The Stone: Final Part.

by | Apr 12, 2024 | Uncategorized | 0 comments

As usual, she’d looked the wrong way

Of the five cars lined up outside the bar, I recognised three as belonging to the first visitors to the beach. I assumed the other two were attached to five and six. However, when I entered the bar, it was empty save for an old man sitting nursing a coffee. He wasn’t one of the earlier participants in the antics at the beach.

I ordered a beer but decided not to quiz the woman behind the bar with my obvious concerns. Instead I sat and took a satisfying gulp from the ice cold chalice. At the same time, I reviewed the morning’s events from start to finish. The more I tried to visualise them the less apparent they became, like morning mist on a sunny day. I must have looked puzzled because the old man addressed me from behind his coffee cup.

“You’re wondering where they are, aren’t you?” He said as if it was the middle of a conversation; so much so that I was taken by surprise.

“I’m sorry?” I replied in French, twirling the glass by the stem. It made wet circles on the table top.

“The couples, you’ll be looking for them, I suspect. I saw you checking out their cars. They’ve gone. You missed them.” My face must have been the image of confusion as he chuckled softly to himself. “Don’t worry, they all look like you at first, until they forget.”

“Do you mean the old people?” I cringed inwardly at my clipped description of the strange folks from the seaside.”The five couples. Where have they gone?” He gave another chortle but said nothing. Instead, he gestured with his eyes towards the ceiling.

“May I join you?” I said, making a move to get up.

“Of course, but not there,” he returned, nodding at the seat opposite.” It’s for her.”

“I’m sorry?” This began to feel like some sort of game, despite the language barrier.

“Please, take a seat. I’ll tell you all I know but I assure you, this time tomorrow, you’ll be none the wiser.” The man’s expression changed from mild humour to deadly seriousness. I took the seat diagonally opposite him and eyed the one next to me. My action was obvious as he was prompted to continue regarding the vacant spot. “For my wife. She’ll be joining me soon.”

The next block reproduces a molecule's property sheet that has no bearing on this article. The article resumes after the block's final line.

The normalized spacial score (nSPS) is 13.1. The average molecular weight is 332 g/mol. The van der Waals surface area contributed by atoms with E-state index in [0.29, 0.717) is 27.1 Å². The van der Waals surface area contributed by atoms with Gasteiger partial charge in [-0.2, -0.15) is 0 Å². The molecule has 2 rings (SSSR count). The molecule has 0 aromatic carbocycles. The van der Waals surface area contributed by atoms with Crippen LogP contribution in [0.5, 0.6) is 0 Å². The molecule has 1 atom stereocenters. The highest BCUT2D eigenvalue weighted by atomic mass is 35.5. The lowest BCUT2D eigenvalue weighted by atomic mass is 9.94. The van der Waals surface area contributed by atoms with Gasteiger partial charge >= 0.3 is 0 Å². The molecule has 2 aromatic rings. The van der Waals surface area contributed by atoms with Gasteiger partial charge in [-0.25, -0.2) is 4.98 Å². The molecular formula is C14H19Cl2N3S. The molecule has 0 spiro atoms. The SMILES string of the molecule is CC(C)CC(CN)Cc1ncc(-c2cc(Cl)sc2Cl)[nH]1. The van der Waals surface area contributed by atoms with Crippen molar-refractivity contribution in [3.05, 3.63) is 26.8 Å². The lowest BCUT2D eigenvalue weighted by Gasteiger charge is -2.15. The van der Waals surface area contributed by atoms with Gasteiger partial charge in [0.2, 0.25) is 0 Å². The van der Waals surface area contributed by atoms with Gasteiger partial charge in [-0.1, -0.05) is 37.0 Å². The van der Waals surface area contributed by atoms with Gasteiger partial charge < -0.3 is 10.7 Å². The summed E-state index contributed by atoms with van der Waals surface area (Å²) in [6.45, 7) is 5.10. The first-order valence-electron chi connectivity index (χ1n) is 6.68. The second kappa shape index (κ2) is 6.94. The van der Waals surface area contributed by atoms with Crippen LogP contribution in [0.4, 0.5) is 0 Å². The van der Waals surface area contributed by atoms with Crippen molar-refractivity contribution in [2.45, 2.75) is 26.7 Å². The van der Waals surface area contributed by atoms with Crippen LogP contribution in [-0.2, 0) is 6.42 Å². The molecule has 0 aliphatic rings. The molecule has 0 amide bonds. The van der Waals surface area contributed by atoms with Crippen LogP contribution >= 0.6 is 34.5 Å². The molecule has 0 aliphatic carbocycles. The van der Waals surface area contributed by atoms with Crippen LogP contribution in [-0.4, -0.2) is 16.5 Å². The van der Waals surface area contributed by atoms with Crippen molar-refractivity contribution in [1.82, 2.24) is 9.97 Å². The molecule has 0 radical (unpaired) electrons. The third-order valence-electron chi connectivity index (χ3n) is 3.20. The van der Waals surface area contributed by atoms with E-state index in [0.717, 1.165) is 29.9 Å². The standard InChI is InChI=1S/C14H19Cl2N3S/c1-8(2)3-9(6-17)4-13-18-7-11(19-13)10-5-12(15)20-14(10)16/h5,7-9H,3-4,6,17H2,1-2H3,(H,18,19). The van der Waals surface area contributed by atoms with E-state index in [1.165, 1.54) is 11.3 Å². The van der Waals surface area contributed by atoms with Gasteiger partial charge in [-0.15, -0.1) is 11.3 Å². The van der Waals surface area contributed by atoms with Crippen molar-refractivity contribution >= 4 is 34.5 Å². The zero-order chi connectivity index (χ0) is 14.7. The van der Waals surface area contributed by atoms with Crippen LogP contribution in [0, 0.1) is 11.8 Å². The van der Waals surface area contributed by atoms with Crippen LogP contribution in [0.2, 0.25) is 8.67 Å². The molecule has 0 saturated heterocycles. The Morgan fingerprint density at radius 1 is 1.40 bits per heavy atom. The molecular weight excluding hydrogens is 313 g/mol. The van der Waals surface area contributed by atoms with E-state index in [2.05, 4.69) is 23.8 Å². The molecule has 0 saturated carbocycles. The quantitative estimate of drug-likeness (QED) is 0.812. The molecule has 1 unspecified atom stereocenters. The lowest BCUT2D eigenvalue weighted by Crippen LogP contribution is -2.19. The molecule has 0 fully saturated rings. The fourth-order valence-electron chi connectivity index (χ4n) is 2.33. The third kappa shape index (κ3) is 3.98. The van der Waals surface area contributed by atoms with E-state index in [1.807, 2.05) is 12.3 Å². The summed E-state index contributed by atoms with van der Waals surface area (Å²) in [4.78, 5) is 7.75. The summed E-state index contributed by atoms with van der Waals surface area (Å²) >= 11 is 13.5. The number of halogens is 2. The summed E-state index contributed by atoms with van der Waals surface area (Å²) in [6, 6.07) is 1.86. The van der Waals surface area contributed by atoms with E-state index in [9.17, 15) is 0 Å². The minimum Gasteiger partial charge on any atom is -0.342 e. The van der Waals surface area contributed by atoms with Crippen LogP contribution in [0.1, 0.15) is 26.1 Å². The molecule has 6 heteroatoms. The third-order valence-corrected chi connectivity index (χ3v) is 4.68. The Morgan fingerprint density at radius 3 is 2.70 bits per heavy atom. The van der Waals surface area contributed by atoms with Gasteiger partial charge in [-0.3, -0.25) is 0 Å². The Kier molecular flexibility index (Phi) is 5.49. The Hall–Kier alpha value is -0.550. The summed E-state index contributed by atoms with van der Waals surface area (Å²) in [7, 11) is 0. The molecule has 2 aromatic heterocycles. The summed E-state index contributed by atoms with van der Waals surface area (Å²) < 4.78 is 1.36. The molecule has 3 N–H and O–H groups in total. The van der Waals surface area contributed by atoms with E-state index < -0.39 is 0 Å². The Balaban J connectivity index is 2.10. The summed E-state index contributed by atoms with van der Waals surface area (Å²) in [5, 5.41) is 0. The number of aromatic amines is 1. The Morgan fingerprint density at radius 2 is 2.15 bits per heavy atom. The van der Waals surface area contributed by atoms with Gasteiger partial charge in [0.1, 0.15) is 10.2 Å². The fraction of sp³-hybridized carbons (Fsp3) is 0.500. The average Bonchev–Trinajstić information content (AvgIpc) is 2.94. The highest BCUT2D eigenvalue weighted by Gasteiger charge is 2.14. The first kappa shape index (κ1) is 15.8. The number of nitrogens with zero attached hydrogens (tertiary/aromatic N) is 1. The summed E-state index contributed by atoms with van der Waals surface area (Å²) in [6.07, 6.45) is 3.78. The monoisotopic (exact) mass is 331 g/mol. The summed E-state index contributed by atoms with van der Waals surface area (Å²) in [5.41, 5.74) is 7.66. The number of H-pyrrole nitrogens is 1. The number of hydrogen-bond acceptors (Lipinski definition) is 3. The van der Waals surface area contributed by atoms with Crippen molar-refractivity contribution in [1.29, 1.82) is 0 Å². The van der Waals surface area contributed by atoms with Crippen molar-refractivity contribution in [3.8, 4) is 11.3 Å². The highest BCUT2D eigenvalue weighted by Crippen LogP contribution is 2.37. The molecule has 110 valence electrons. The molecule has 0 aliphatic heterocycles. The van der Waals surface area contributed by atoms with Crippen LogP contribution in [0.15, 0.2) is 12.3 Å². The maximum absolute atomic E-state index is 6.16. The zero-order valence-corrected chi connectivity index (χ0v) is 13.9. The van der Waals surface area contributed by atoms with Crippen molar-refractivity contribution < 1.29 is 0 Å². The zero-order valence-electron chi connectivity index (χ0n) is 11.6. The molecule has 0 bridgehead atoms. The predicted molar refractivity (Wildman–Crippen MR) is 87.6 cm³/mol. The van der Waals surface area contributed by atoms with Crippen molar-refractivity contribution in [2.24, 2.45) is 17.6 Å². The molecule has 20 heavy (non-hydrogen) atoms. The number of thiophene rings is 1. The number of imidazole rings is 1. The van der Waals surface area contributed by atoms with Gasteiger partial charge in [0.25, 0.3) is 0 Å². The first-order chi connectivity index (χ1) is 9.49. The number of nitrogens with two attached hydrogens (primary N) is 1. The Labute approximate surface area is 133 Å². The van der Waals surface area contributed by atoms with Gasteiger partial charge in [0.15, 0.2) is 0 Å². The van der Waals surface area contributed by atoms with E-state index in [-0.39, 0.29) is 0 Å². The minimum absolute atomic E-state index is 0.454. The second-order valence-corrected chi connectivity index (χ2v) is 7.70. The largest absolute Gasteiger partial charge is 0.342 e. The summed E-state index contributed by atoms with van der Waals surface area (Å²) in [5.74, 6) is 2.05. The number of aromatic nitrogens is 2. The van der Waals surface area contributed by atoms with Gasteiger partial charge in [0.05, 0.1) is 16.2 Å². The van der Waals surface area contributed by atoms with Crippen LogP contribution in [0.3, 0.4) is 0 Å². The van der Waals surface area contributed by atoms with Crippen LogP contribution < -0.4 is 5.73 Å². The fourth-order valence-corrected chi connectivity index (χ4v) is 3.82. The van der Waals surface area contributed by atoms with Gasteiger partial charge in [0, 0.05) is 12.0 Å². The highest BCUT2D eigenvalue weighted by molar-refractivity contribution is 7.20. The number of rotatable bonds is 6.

“I see. Are you local?” I was trying to work out why she wasn’t with him at this moment.

“No. Paris, the fourth. We had a nice apartment there. Almost fifty years. Until she left two years back. Brain haemmorhage. One minute she was here, boiling spaghetti, the next, poof.” He made a gesture with one hand, opening the fingers to illustrate the last word.

“”I’m so sorry to hear that,” I replied, his earlier comment about her joining us eluding me. Then it returned and I looked at the chair again. For the second time, he anticipated my  thought pattern.

“I know it must be confusing for you. Gooddess knows what they got up to down there. I suspect that Marie has something equally wacky for us.” If I had been living in a fantasy world up to that point, the rarified air of the bizarre descended on me at his last comment. Despite Shimamoto patiently waiting to take me home to Morlaix, I drained my glass and approached the bar.

“May I buy you another coffee? Or a drink, perhaps?” I enquired of my new companion, placing the empty glass in front of the barmaid. She answered for him, with the strangest of comments, even in this ludicrous setting.

“He won’t have anything. He’s been here for two years cradling that cup like a long lost child. They all come and go but he still waits for her.” I had no answer for her and nodded at my glass. She made a brief motion in the direction of Shimmie outside then placed the glass upside down in the washer. As I watched the upward spray coating the inside of the vessel, my mind drifted back to my own tragedy six months earlier. It was, after all, the reason why I was here. I recalled the smile on my wife’s face as she stepped off the kerb onto the crossing. As usual, she’d looked the wrong way, expecting the traffic from the left. It was something I’d always dreaded and was continually warning her about. The motorcyclist, despite being within the speed limit, could do nothing to avoid her.  The week following the accident was a giant vacuum in a bottle. When the end came, I just wanted to join her.

The woman handed me the glass and leaned over the bar.

“Try to humour him, I think he’s in for a long wait,” she whispered. “By the way, yours will be along shortly. Take any car, the keys are in. I think you’re in for a treat. Just leave yours for someone else.” That was the last straw as the detonator fired in my head. What she had said made least sense of anything which had happened that day.

Just then, the door opened and I was greeted by the smile I never thought I’d see again.


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